• Session 7: Joint listening to orchestral works and the utilization of the harp for auditory exercises marked this session. Activities focused on describing music for audiological CI assessment, addressing difficulties in recognizing complex timbres.
  • Session 8: The introduction of the second cochlear implant side allowed the patient to experience stereo hearing. The patient performed an unplugged concert, reporting subjective improvement in language and music perception with both CIs. Standardized exercises were successfully conducted with both systems.
  • Session 9: In the three-month follow-up, the patient reported positive hearing outcomes. Daily practice resulted in improved precision in playing instruments, and the harp was introduced for challenging accompaniment.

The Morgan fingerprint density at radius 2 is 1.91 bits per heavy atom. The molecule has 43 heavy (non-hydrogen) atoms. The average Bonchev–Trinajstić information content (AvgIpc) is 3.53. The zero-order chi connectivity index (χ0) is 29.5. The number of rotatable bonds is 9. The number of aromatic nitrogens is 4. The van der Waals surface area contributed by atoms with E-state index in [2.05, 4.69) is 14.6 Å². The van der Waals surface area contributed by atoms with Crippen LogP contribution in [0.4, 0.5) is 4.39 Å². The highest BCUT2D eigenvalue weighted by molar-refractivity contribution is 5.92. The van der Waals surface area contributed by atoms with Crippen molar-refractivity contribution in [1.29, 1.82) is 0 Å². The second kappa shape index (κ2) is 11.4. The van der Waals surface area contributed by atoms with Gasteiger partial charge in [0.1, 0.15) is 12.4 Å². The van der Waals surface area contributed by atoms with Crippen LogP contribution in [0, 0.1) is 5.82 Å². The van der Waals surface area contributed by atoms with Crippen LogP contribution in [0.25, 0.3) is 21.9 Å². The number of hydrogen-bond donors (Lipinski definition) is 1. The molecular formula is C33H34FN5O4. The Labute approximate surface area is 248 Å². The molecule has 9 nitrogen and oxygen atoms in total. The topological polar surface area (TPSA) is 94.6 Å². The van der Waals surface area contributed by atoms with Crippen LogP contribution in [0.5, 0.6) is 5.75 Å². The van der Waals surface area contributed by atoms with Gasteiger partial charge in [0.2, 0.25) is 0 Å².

• Session 10: Continued satisfaction with subjective music perception was reported, with daily practice involving accordion, piano, and guitar. The session addressed challenges in family life and included the successful completion of standardized exercises, showcasing sustained progress.
In addition, music perception was assessed in the sessions and thus also trained. The outcomes for the first and last sessions are shown in Table 1. The maximum score for each category is given as the number of items. Although the CI user already achieved good results in the first session, some of these could be improved by the last session.

3.1.1. Diary